Intel has invested more than €4 billion in recent years in Ireland on the renovation of two of its factories, but now it is preparing to lay off some workers there. Tomorrow, the staff is expected to be briefed about job cuts. The chip maker employs about 4,500 people at its Irish operations. There are concerns among staff members that up to 500 jobs could be lost in Ireland.
Government to support Intel staff
Since April 19, the day Intel made the shocking announcement that it will shed 11% or about 12,000 of its global workforce, the Irish government has been in close contact with the company. A senior government official said even after the projected job losses, the U.S. firm will remain a key employer and that its “processes have to be respected.”
A range of support, including re-training, access to social welfare and advice on employment law in case of any post-redundancy disputes, will be offered to those facing redundancy, says Independent.ie. Until the chip making giant informs staff about where the losses will come, the Irish government will not interrupt the work with support offers.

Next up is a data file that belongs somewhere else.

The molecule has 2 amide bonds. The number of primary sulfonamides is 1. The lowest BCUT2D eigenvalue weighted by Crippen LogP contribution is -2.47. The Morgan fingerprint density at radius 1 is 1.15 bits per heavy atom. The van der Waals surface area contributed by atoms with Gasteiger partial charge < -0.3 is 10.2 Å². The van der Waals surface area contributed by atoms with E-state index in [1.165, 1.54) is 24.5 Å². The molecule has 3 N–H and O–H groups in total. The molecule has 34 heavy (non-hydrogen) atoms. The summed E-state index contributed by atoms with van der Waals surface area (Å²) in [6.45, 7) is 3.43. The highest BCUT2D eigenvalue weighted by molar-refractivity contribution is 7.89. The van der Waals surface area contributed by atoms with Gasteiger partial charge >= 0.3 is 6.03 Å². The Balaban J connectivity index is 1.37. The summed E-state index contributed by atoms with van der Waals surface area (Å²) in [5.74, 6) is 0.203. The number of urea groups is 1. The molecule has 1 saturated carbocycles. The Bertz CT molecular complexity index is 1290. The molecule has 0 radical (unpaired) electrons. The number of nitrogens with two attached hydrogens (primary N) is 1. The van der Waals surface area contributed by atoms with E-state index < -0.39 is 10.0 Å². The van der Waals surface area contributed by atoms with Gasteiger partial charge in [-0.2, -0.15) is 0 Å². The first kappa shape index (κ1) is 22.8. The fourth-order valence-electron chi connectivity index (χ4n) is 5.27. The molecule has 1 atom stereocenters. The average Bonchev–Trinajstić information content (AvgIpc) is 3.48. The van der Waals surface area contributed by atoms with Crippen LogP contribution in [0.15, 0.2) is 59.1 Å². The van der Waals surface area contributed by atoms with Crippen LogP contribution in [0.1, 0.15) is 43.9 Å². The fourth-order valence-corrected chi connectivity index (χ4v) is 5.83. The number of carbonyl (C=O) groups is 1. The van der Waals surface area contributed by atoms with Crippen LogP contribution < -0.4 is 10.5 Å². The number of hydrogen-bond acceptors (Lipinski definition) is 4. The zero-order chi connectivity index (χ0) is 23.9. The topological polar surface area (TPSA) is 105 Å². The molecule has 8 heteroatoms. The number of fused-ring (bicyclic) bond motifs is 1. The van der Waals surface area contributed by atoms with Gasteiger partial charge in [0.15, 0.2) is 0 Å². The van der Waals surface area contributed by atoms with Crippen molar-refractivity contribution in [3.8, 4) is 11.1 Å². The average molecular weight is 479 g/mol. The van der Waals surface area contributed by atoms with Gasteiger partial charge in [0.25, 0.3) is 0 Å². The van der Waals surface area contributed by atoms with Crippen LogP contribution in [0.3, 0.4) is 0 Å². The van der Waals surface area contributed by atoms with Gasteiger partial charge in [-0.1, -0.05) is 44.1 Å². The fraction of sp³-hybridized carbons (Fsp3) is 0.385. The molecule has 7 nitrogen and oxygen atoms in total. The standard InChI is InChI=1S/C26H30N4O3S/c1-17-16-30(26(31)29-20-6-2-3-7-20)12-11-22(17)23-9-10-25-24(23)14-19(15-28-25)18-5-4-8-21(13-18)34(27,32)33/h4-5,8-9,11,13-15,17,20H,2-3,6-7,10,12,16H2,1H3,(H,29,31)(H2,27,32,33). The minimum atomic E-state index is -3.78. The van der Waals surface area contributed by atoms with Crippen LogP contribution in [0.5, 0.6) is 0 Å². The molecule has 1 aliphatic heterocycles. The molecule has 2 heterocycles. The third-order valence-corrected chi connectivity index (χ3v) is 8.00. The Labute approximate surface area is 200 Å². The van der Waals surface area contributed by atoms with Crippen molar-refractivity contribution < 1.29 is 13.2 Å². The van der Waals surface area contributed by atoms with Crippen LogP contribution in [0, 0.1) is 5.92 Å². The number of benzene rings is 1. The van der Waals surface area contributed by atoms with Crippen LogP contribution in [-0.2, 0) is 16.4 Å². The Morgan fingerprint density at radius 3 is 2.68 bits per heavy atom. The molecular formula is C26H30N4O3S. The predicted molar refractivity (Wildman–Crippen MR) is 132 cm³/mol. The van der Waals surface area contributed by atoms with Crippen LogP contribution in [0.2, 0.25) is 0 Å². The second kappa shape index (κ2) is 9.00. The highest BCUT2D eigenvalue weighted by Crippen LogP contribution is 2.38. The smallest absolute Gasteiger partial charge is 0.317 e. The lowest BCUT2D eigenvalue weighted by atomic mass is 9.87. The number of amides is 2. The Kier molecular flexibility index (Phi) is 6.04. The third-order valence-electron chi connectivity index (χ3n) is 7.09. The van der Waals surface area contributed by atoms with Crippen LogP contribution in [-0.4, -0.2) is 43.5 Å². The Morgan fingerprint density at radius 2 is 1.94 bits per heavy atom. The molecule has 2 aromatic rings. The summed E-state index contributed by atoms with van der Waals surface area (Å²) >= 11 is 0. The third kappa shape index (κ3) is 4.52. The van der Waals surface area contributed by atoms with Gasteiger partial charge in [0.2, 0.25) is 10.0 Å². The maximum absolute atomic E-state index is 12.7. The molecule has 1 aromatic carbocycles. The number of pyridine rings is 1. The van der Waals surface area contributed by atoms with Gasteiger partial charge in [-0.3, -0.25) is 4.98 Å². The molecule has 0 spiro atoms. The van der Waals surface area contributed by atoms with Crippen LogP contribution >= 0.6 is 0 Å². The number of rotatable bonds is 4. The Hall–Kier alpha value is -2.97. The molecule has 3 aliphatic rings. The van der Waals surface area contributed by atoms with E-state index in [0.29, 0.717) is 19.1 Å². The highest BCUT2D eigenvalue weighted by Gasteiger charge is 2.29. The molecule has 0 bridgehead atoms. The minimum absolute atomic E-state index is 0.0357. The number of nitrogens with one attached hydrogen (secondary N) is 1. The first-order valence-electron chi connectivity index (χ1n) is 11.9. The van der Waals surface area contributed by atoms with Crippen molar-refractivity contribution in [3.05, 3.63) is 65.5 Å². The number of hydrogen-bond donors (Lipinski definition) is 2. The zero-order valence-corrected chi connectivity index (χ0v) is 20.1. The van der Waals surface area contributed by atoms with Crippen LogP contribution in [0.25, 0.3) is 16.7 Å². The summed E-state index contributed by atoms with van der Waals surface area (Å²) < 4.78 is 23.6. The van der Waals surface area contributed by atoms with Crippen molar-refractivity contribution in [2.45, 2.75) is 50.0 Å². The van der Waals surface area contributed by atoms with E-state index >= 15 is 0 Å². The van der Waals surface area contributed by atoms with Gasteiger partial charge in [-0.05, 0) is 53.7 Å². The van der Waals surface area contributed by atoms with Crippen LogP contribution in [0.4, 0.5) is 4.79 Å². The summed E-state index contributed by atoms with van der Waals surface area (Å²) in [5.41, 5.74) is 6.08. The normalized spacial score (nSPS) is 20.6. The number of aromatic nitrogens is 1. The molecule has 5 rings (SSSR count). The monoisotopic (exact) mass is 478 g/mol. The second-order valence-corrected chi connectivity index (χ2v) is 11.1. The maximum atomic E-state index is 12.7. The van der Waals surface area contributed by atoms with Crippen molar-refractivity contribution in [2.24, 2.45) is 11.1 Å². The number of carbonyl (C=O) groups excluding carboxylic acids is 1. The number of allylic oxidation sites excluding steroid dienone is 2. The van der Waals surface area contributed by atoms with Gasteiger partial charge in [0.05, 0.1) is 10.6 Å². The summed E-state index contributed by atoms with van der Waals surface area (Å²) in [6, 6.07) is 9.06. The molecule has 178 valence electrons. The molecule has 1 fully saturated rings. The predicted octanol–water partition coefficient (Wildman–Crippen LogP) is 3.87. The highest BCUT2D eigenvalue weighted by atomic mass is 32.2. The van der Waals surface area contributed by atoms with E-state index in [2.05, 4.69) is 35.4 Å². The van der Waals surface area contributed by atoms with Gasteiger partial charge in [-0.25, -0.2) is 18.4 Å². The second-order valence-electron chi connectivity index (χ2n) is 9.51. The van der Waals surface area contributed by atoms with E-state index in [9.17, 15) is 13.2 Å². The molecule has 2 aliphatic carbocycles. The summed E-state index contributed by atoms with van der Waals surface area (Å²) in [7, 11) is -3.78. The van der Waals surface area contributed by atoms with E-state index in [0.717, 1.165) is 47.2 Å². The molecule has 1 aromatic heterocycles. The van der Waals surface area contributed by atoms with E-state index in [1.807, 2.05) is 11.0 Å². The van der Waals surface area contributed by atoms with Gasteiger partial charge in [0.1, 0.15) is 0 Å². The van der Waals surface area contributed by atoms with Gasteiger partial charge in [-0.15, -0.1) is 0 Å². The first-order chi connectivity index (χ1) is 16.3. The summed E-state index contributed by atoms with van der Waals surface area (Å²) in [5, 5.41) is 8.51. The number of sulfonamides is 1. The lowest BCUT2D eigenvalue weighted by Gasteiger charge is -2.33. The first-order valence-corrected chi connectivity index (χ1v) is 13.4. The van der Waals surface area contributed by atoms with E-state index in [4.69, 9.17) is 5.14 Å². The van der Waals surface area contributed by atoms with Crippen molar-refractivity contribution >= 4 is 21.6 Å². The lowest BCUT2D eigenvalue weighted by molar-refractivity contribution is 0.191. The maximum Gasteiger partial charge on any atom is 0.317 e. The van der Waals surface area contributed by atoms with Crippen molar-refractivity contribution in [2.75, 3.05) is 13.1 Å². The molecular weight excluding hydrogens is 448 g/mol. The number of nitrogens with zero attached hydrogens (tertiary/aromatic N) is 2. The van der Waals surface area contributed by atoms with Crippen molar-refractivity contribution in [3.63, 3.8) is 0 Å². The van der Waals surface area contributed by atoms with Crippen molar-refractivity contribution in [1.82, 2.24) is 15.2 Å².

This Tiger Cub Giant Is Betting On Banks And Tech Stocks In The Recovery
The first two months of the third quarter were the best months for D1 Capital Partners' public portfolio since inception, that's according to a copy of the firm's August update, which ValueWalk has been able to review. Q2 2020 hedge fund letters, conferences and more According to the update, D1's public portfolio returned 20.1% gross Read More
Agencies like Enterprise Ireland and IDA, along with supporting those losing their jobs, will also focus on new opportunities and investment for those parts of Intel’s business that are not affected by the slash in demand for PCs.
Job losses a part of the cycle
Intel has about 700 long-term contract workers in addition to the 4,500 employees directly employed in Ireland. Most of the employees are working in Co Kildare, its chip-making complex in Leixlip. According to one worker, the loss of jobs is being seen as a part of the cycle in Intel’s business operations.
“The company has done this before. They launch an investment and follow that with redundancies,” the employee said.
In comparison to Intel’s other global operations, Ireland is less exposed as its main plants there are producing chips for data centers and high-end servers as opposed to PCs. Nevertheless, the chip maker’s global “accelerating change and transformation” restructuring process is expected to affect all parts of its businesses.
Employees will be notified “within 72 hours of 4 May” if they are going to lose their jobs, said Eamonn Sinnott, Intel’s Ireland manager, in an email to staff members last week.
On Monday, Intel shares closed up 1.09% at $30.61. Year to date, the stock is down almost 13%, while in the last year, it is down by over 8%.